Topic by wilgubeast 5 years ago  |  last reply 5 years ago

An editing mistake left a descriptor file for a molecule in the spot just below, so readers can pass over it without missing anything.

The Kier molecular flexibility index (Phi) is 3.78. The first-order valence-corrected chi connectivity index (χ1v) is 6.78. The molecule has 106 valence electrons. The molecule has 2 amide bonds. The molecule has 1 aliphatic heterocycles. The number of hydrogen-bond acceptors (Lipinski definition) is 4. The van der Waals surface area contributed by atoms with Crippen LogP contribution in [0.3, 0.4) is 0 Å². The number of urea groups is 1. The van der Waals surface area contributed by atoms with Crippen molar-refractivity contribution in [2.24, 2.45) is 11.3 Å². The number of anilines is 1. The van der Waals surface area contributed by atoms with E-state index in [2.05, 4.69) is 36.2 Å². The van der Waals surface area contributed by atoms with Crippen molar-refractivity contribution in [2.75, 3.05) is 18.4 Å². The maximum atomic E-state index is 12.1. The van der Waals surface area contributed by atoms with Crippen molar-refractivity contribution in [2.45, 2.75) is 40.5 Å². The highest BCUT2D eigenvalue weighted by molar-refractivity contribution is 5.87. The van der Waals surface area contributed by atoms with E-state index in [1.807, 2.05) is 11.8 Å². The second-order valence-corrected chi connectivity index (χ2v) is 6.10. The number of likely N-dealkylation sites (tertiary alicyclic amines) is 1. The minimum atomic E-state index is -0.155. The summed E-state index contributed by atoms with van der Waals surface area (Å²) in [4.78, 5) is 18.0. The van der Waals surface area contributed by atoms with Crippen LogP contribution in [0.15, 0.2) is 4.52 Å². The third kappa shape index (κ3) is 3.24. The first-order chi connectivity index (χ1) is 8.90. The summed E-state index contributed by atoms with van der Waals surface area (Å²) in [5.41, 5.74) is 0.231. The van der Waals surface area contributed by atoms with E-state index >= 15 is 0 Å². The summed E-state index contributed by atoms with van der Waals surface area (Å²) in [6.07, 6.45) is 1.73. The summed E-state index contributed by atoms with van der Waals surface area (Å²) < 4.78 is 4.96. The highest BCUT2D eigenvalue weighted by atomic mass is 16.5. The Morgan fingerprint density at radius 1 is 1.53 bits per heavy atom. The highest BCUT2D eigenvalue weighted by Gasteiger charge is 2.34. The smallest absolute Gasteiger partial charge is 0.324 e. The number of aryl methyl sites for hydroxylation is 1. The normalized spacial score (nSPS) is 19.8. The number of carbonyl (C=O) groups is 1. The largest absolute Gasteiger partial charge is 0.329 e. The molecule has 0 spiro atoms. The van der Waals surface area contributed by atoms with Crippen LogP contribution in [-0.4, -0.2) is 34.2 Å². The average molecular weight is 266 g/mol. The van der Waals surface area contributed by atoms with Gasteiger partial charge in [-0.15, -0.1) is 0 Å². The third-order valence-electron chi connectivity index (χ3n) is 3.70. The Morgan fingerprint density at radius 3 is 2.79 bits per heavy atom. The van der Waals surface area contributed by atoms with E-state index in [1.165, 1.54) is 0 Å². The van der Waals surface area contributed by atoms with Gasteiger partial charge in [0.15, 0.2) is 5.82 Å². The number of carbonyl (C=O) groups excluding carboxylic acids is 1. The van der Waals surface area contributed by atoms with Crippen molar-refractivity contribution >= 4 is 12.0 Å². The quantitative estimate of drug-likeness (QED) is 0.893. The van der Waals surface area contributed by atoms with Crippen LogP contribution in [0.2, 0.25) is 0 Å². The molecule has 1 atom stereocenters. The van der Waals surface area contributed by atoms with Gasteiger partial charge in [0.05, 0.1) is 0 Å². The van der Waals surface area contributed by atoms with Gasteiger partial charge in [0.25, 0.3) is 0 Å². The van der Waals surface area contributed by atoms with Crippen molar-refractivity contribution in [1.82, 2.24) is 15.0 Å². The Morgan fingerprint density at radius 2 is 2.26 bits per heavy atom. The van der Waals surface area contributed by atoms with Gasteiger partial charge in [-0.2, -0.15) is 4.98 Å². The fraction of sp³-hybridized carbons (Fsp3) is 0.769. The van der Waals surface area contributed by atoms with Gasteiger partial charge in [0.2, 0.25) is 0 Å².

You're a foreign AIR. How much is the $1.500 stipend in San Francisco?